For the next two hours, we drove through the city. She showed me the building where she had once worked as an elevator operator. We drove through the neighborhood where she and her husband had lived when they were newlyweds She had me pull up in front of a furniture warehouse that had once been a ballroom where she had gone dancing as a girl. Sometimes she’d ask me to slow in front of a particular building or corner and would sit staring into the darkness, saying nothing.

As the first hint of sun was creasing the horizon, she suddenly said, ‘I’m tired.Let’s go now’. We drove in silence to the address she had given me. It was a low building, like a small convalescent home, with a driveway that passed under a portico. Two orderlies came out to the cab as soon as we pulled up. They were solicitous and intent, watching her every move. They must have been expecting her.

I opened the trunk and took the small suitcase to the door. The woman was already seated in a wheelchair.

‘How much do I owe you?’ She asked, reaching into her purse.

‘Nothing,’ I said

‘You have to make a living,’ she answered.

‘There are other passengers,’ I responded.

Almost without thinking, I bent and gave her a hug. She held onto me tightly.

‘You gave an old woman a little moment of joy,’ she said. ‘Thank you.’

I squeezed her hand, and then walked into the dim morning light. Behind me, a door shut. It was the sound of the closing of a life..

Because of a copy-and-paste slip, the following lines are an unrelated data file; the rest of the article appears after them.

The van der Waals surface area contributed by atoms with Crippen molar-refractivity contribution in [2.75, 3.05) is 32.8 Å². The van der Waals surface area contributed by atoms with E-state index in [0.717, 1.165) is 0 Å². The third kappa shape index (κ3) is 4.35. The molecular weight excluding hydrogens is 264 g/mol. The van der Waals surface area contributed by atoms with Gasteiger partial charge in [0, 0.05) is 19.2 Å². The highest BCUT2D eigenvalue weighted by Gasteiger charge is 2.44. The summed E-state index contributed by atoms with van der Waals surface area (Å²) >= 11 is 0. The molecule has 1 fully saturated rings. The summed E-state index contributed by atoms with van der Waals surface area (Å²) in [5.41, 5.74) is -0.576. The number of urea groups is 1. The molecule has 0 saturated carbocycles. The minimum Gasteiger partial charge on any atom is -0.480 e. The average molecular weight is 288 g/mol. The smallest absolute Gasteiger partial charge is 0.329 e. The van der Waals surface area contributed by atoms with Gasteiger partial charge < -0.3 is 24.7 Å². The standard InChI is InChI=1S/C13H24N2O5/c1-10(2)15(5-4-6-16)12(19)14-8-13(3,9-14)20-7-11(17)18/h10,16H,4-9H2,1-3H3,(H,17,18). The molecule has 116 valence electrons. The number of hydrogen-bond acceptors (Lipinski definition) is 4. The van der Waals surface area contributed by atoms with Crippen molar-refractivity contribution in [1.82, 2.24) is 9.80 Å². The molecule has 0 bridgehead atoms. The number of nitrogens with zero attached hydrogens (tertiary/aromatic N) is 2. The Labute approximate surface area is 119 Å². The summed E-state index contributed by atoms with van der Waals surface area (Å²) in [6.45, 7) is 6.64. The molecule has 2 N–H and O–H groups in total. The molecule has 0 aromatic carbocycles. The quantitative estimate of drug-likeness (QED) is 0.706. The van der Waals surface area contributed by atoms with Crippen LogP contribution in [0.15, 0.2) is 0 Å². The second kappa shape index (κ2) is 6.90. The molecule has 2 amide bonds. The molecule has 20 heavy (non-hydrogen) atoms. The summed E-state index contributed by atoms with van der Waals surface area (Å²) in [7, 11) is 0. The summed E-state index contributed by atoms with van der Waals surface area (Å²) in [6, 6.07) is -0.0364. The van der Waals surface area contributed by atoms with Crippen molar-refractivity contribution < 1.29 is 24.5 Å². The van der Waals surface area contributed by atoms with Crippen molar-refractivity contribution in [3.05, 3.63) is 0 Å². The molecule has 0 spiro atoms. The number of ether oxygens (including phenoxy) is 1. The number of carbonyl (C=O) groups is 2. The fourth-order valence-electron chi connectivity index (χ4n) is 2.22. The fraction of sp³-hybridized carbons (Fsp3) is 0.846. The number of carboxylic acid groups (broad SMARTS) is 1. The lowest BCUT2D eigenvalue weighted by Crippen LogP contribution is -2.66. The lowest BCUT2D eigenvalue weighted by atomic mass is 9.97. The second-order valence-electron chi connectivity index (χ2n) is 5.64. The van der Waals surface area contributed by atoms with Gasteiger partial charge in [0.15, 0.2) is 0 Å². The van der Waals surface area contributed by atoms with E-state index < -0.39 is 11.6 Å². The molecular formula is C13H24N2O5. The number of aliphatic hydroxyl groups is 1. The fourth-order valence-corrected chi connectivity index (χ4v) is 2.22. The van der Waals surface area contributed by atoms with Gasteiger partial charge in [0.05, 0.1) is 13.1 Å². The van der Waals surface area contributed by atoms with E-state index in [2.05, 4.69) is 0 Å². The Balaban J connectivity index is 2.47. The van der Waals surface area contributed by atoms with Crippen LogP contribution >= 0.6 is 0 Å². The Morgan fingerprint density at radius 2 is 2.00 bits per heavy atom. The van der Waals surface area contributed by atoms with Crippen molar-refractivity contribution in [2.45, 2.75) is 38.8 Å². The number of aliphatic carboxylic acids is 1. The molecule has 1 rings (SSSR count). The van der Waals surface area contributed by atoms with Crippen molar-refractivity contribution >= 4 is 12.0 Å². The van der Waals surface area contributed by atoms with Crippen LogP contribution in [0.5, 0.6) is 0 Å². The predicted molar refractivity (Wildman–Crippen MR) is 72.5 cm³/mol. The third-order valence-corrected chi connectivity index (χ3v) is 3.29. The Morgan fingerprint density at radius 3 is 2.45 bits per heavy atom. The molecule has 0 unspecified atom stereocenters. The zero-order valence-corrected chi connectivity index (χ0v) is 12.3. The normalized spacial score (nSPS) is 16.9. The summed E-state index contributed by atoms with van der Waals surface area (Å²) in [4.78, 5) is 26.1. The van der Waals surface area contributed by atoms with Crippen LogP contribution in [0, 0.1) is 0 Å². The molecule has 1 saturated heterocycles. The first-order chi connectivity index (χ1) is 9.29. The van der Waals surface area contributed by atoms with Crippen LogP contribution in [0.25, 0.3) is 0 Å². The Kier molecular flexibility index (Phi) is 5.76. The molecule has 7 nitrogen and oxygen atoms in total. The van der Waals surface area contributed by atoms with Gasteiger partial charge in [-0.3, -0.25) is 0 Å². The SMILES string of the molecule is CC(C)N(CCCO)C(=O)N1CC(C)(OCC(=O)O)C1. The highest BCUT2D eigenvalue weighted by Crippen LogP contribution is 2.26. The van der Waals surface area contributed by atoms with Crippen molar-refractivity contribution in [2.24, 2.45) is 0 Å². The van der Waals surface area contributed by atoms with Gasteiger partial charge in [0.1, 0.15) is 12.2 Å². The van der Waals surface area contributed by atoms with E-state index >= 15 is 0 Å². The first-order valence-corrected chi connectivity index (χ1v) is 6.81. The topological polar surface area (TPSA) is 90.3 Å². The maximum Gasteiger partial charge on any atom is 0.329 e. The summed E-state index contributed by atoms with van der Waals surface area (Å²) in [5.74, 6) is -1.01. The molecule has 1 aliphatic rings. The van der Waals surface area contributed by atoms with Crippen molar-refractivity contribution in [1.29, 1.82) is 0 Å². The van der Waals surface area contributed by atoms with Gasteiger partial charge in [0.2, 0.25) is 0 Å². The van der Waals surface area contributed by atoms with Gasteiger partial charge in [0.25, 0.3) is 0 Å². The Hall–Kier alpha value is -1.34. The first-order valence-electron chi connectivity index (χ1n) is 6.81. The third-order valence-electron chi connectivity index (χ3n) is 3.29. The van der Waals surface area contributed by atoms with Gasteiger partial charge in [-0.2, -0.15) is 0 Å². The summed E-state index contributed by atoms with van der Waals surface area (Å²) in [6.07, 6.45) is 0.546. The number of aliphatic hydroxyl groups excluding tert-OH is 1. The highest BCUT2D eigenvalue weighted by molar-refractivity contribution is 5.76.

I didn’t pick up any more passengers that shift. I drove aimlessly lost in thought. For the rest of that day, I could hardly talk. What if that woman had gotten an angry driver,or one who was impatient to end his shift? What if I had refused to take the run, or had honked once, then driven away?

On a quick review, I don’t think that I have done anything more important in my life.

We’re conditioned to think that our lives revolve around great moments. But great moments often catch us unaware-beautifully wrapped in what others may consider a small one.

Coffee and Me: An Affair to Remember – (updated)

I’ve been in love with coffee since I was 25 years old and had the misfortune of being put on the graveyard shift at an all night talk-radio station in Los Angeles. Like most lovers, I have to admit, I have not always been faithful and the sight of the new Starbucks in the CCC commons dining hall brings back more than a little chagrin at my most memorable transgression against the beautiful brown bean.

Coffee is an addiction. I know this  – even as I genuflect every day in front of my coworker’s Keurig® Platinum Brewing machine praying she does not step into traffic, find reason to hate me, or is somehow reposted giving cause for her to dismantle her coffee altar. And I am not a prolific drinker of coffee either. I start my day with one cup, that’s all, but in 1995, my doctor suggested that I give up all caffeine. I stared at her, stunned. How could she even fix her face to insist I give up my daily mug of motivation? I was at a loss for the words that would make her see the importance of my needing to stay up past sundown and read to my son or grade 50 student essays. I left her office more prepared to get a new doctor than a new drug. But, by the time I got to the market, I thought of all the events of the previous week – a week filled with an extreme crankiness that forced students and co-workers alike to tiptoe on conversational eggshells in my presence. So, in total capitulation, standing in a coffee aisle that fairly buzzed with the delicious fragrance of ground and un-ground coffee beans, I reached for my Kryptonite – Postum.